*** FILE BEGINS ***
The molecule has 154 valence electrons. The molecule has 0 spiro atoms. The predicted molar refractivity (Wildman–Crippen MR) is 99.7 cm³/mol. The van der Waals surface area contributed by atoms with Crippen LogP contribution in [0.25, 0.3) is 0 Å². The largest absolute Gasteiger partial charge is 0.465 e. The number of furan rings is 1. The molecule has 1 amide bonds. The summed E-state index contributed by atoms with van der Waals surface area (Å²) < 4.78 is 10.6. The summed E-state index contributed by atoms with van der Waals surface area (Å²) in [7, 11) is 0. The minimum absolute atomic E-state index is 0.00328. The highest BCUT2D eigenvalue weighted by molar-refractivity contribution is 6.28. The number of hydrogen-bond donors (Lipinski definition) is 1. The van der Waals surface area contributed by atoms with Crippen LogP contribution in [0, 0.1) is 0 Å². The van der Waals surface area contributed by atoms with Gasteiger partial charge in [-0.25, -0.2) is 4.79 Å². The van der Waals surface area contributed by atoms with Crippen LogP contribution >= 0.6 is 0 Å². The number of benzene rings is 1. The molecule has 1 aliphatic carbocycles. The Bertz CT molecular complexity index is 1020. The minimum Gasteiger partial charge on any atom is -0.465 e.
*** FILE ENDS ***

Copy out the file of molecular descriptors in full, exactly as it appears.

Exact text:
The molecule has 154 valence electrons. The molecule has 0 spiro atoms. The predicted molar refractivity (Wildman–Crippen MR) is 99.7 cm³/mol. The van der Waals surface area contributed by atoms with Crippen LogP contribution in [0.25, 0.3) is 0 Å². The largest absolute Gasteiger partial charge is 0.465 e. The number of furan rings is 1. The molecule has 1 amide bonds. The summed E-state index contributed by atoms with van der Waals surface area (Å²) < 4.78 is 10.6. The summed E-state index contributed by atoms with van der Waals surface area (Å²) in [7, 11) is 0. The minimum absolute atomic E-state index is 0.00328. The highest BCUT2D eigenvalue weighted by molar-refractivity contribution is 6.28. The number of hydrogen-bond donors (Lipinski definition) is 1. The van der Waals surface area contributed by atoms with Crippen LogP contribution in [0, 0.1) is 0 Å². The van der Waals surface area contributed by atoms with Gasteiger partial charge in [-0.25, -0.2) is 4.79 Å². The van der Waals surface area contributed by atoms with Crippen LogP contribution >= 0.6 is 0 Å². The number of benzene rings is 1. The molecule has 1 aliphatic carbocycles. The Bertz CT molecular complexity index is 1020. The minimum Gasteiger partial charge on any atom is -0.465 e.